If 2020 has taught us anything, it is that we can never fully rely on predictions to make all our decisions. The emergence of the pandemic was an invisible enemy that forced shippers and service providers to adapt and change plans without hesitation.
With vaccines being rolled out, predictions of an economic rebound – and subsequently freight levels – are top of mind for 2021. For most, domestic ground transportation may pose challenges in terms of capacity and rates in certain markets in the first half of the year. Elongated lead times for imports will also be amplified by the upcoming Chinese New Year celebrations when factories across Asia close for weeks at a time.
At the same time, the adopted practices of conducting business throughout the pandemic may become the standard going forward. Fewer in-person visits between shippers and service providers, however, does not mean relationships cannot be fortified. Video meetings and socially distanced visits outside will still be in common practice for many months to come.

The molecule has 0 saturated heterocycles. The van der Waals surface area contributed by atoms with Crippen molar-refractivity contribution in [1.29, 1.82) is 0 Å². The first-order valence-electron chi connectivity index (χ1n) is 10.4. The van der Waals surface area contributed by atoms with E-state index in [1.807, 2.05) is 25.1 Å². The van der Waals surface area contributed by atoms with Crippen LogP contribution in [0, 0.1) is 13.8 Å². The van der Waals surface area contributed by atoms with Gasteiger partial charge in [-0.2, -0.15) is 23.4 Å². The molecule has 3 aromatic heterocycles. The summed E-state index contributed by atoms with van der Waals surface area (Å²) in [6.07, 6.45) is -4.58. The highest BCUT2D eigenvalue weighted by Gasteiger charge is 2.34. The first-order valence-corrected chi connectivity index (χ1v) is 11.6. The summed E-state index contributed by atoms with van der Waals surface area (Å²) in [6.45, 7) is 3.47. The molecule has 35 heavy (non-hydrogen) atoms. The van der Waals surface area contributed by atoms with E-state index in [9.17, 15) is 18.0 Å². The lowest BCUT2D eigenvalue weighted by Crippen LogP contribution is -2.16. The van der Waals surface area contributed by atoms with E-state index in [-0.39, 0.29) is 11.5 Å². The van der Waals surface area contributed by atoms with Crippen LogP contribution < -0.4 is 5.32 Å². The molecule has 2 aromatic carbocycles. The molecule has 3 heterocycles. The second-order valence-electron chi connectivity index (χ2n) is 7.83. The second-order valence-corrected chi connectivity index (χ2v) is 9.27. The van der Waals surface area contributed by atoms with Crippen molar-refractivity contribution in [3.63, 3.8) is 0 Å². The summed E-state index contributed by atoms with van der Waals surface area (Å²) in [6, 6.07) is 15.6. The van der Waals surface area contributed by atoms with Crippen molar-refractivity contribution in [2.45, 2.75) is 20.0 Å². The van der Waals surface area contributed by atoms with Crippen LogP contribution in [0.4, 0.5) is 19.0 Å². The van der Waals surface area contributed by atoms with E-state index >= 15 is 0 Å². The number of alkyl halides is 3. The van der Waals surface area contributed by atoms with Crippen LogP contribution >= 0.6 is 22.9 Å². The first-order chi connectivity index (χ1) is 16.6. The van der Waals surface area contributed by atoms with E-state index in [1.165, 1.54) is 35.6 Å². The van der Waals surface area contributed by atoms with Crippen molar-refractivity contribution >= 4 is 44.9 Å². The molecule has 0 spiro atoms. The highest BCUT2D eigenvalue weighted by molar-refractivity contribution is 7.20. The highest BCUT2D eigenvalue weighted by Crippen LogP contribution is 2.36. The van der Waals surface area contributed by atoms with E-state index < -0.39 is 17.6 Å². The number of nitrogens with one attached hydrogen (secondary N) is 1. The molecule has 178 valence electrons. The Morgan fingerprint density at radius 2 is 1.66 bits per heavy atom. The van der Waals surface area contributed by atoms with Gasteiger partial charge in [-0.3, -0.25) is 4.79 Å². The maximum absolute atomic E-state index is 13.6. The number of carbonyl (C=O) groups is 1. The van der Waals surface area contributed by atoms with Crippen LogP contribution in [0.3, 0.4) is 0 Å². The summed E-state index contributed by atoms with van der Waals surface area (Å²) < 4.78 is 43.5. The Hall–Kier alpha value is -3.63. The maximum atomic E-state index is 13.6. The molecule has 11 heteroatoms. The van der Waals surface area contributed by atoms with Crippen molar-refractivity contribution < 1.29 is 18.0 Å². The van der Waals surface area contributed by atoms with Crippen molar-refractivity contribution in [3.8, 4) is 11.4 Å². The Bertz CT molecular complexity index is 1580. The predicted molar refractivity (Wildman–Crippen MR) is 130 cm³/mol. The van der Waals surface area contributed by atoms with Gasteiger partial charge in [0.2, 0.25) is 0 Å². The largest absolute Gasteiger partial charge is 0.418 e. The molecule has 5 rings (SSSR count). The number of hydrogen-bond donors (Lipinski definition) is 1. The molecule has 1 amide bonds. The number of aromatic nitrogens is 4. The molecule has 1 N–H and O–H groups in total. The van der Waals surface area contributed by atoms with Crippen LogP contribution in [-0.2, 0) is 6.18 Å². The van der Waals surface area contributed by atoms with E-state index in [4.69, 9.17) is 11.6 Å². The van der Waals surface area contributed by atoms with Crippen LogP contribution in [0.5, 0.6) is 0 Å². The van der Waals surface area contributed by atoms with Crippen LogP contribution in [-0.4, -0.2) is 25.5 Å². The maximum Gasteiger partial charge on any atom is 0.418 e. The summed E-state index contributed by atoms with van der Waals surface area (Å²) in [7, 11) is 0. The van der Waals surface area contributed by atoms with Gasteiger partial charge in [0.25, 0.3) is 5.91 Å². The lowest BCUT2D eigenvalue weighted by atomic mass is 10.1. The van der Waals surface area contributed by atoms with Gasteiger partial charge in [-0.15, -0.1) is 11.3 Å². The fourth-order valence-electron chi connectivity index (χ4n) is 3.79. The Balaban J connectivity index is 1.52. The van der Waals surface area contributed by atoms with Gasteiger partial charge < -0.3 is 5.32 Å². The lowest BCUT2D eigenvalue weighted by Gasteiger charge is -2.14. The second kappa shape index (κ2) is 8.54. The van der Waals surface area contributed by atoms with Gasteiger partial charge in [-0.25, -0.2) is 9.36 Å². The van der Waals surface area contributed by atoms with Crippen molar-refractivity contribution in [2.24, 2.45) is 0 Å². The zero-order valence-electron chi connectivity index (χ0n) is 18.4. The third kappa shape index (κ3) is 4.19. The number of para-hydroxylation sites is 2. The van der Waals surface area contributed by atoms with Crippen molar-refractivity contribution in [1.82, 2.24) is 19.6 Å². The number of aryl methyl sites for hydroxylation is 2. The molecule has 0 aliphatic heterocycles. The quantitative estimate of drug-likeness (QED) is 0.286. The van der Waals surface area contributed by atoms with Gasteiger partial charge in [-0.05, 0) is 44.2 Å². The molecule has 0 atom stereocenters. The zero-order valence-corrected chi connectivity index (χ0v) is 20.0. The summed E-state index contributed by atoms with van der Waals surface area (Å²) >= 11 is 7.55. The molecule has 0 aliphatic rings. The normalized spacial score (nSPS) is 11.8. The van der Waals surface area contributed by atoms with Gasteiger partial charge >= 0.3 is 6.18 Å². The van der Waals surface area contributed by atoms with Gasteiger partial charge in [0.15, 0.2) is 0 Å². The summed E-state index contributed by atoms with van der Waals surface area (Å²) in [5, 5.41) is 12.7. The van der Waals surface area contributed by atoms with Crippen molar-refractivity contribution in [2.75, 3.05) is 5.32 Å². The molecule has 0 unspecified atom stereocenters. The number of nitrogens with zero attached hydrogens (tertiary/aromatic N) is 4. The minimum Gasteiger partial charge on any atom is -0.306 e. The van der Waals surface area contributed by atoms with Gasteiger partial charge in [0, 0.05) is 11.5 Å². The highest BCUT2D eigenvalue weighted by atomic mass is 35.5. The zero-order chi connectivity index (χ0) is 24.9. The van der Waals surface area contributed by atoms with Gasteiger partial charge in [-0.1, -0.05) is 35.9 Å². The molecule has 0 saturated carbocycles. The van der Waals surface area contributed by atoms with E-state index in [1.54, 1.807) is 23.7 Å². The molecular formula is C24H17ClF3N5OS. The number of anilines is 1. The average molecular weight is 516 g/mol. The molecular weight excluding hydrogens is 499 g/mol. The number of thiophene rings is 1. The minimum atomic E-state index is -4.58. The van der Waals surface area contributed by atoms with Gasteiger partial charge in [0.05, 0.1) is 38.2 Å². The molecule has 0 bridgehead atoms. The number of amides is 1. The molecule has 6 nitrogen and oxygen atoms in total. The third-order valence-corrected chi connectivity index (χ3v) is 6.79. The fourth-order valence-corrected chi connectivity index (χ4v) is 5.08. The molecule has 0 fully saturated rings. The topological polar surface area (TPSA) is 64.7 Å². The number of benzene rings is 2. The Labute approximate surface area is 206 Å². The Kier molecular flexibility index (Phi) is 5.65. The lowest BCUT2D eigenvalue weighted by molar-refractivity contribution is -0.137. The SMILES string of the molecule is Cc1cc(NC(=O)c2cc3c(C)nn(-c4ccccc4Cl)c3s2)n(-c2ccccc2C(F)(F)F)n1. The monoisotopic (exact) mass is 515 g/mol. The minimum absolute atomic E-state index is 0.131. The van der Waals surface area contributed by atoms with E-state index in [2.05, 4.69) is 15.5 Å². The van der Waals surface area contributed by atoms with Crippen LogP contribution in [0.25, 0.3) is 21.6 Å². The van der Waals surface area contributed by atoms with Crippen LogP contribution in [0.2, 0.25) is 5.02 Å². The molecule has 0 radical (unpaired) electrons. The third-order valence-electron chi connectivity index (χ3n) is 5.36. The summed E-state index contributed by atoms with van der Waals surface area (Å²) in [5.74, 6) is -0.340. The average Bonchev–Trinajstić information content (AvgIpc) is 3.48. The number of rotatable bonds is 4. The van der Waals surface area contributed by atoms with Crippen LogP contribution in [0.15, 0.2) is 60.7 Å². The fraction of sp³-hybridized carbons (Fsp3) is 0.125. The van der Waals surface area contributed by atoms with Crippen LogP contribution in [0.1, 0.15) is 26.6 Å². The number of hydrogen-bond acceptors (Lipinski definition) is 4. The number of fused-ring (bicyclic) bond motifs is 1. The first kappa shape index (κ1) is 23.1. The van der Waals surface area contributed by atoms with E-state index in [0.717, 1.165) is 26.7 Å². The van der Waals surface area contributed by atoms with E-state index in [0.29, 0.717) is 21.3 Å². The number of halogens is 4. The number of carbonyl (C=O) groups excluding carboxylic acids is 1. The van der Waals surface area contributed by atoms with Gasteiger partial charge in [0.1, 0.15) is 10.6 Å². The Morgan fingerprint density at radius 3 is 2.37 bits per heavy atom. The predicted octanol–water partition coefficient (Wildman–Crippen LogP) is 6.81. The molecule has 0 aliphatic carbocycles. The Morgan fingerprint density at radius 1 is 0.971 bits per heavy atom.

When it comes to uncertainties in the months ahead, shippers and service providers will need to rely on one another more than ever. As the North American and global economies awaken from a hopeful post-pandemic environment, new challenges are certain to arise that may or may not be foreseen.
This post is the fourth and final article in a series that reviews the results from the sixth annual State of the North American Supply Chain Survey. You can download the comprehensive white paper here.